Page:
Chill Your Drinks with Stainless

Halloween is the unofficial mark to the holidays being “just around the corner.” The gathering together for parties, gifts, drinks, and food turns into a weekly affair during the holiday season.

However, with the parties comes constantly-need-to-be-filled ice buckets, watered-down drinks, and the possibility of a splattered beverage on a new white blouse.

So what do party mishaps have to do with steel, you may ask. Well, dear Buzz Readers, with this fun use for steel these party mishaps will be a thing of the past.

stainless steel ice cubes from BrookstoneStainless steel is known for its sanitary benefits which makes it an ideal candidate for an ice cube replacement. These little steel cubes are a modern day solution to your “on the rocks” drinks.

Stainless steel ice cubes prevent your aged scotch, fine whiskey, or sweet Irish cream from becoming diluted by melting ice. They also provide a longer lasting chill because each cube is filled with a non-toxic gel that holds the coolness in.

The prolonged chill prevents a host(ess) from having to refill ice buckets and guests from having to constantly plop more ice cubes in their drinks. This essentially helps to prevent the disaster of a beverage splattering onto a new shirt, tie, dress, or blouse because of a rouge ice cube.

The cubes are also reusable. After a wash, the cubes can be placed back into the freezer until ready for use.

So tell me, what will you be serving at your next party?

Photo courtesy of Brookstone.

Our Processes: Precision Blanking

Part three of our processes series delves into the precision blanking process.

Precision blanking can be looked at as a step beyond the tradition cut-to-length and slitting processes. It is a method for sheet metal, including slit coil, to be cut to a smaller size and prepared for further fabrication by our customers.

OK, so what does that mean?

Well, let’s take a look.

Precision Blanking Process

precision blanking lineThe precision blanking process allows slit or smaller coils to be leveled and cut-to-length in narrower widths and closer tolerances than compared to shearing or the standard cut-to-length line. It basically makes the material easier and more efficient for our customers to use.

A blanking line functions similarly to a cut-to-length/leveling line. The slit, or narrow, coil is sent through a leveler to straighten the bend in the coil that occurs from it being coiled. It is then sent through a set of shears to cut the material. Blanking lines have side trim capabilities and can maintain specific cut-to-length accuracies.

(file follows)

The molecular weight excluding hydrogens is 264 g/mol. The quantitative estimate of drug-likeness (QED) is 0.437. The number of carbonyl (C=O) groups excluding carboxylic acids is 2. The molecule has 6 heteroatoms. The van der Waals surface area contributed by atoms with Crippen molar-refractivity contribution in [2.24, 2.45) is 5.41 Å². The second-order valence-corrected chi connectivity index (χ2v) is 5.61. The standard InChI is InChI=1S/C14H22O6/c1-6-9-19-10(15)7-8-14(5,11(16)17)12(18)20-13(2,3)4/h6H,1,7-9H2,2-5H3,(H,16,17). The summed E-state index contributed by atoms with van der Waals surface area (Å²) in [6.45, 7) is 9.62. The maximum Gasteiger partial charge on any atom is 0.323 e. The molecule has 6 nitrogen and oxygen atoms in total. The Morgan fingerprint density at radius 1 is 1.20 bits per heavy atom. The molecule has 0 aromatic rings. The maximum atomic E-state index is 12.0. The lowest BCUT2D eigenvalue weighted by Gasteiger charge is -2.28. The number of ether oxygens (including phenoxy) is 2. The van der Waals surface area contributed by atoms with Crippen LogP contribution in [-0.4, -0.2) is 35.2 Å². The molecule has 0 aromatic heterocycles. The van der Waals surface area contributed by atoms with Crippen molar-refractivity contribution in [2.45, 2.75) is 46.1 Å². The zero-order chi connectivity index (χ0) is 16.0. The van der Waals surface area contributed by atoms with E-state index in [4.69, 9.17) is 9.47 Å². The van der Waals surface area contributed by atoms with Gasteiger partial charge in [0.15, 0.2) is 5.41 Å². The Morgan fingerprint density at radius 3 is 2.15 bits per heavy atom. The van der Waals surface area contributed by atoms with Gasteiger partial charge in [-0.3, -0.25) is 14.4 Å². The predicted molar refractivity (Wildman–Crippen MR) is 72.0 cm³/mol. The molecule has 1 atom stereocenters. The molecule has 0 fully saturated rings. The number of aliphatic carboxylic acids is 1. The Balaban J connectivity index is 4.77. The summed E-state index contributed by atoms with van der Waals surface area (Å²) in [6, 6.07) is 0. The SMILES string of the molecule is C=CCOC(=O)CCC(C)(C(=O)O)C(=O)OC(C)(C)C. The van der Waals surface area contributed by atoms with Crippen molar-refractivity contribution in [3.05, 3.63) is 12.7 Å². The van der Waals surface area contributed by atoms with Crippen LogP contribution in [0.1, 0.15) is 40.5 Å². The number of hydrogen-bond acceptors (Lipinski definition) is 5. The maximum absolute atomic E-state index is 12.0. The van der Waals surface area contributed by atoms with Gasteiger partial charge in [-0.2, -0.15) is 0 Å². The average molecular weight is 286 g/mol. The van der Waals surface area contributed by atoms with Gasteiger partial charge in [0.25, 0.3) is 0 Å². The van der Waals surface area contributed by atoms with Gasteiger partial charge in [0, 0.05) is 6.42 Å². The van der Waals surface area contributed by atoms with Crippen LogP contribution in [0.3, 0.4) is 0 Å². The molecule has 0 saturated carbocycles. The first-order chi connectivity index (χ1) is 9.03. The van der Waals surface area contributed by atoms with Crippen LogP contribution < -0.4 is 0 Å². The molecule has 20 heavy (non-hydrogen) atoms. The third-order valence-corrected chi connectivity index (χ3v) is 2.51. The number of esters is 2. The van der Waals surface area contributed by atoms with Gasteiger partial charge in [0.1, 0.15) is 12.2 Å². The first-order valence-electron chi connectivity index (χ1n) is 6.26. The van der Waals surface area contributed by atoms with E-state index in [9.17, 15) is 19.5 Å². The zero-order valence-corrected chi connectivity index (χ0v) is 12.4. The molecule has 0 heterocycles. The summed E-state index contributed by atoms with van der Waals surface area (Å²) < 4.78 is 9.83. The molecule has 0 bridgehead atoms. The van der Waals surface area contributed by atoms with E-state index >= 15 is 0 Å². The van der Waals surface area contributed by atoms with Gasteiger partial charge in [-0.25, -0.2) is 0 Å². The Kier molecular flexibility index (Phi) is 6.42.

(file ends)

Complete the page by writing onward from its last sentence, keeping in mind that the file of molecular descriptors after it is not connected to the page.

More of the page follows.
The blanking technology used at OFR Metals produces tight tolerances regardless of material length and speed. We can also process various thicknesses and grades as well as surface-critical material. For a complete list of our blanking services check out our capabilities page.

Precision Blanks

precision blanking line 2After a coil is sent through a blanking process it is now called a blank. Precision blanks are flat metal pieces that are ready to be fabricated. Further fabrication processes may include stamping, roll forming, punching, bending, etc.

We have the capability to produce custom blanks in a variety of aluminum, carbon steel, and stainless steel material. If the material you need is surface-critical, we can also provide protective packaging to ensure you receive a high-quality material. Just tell your local sales representative you want it!

Look for the next part of our processes series, where we will focus on polishing, in the coming months.

October ONI Insight: Market Indicators

A hot topic in September 2015 was the proposed interest rate increase. The Federal Reserve decided that the recovery of the U.S. economy was still too fragile to risk lifting interest rates from the near-zero level. A top Federal Reserve official said, “The best time for a rate hike may not come until the middle of next year.”

It appears that the Feds held off on raising short-term interest rates in September due to rocky stock markets, feeble unemployment rates, the strong dollar, and concerns about a global slow-down. A hike in rates is inevitable to normalize, but when it occurs it will need to be nominal and slow-going to avoid shaking markets further.

Key economic indicators, including Architectural Billings Index (ABI), Steel Capacity Utilization, and the Purchasing Managers Index (PMI), all saw decreases this past month.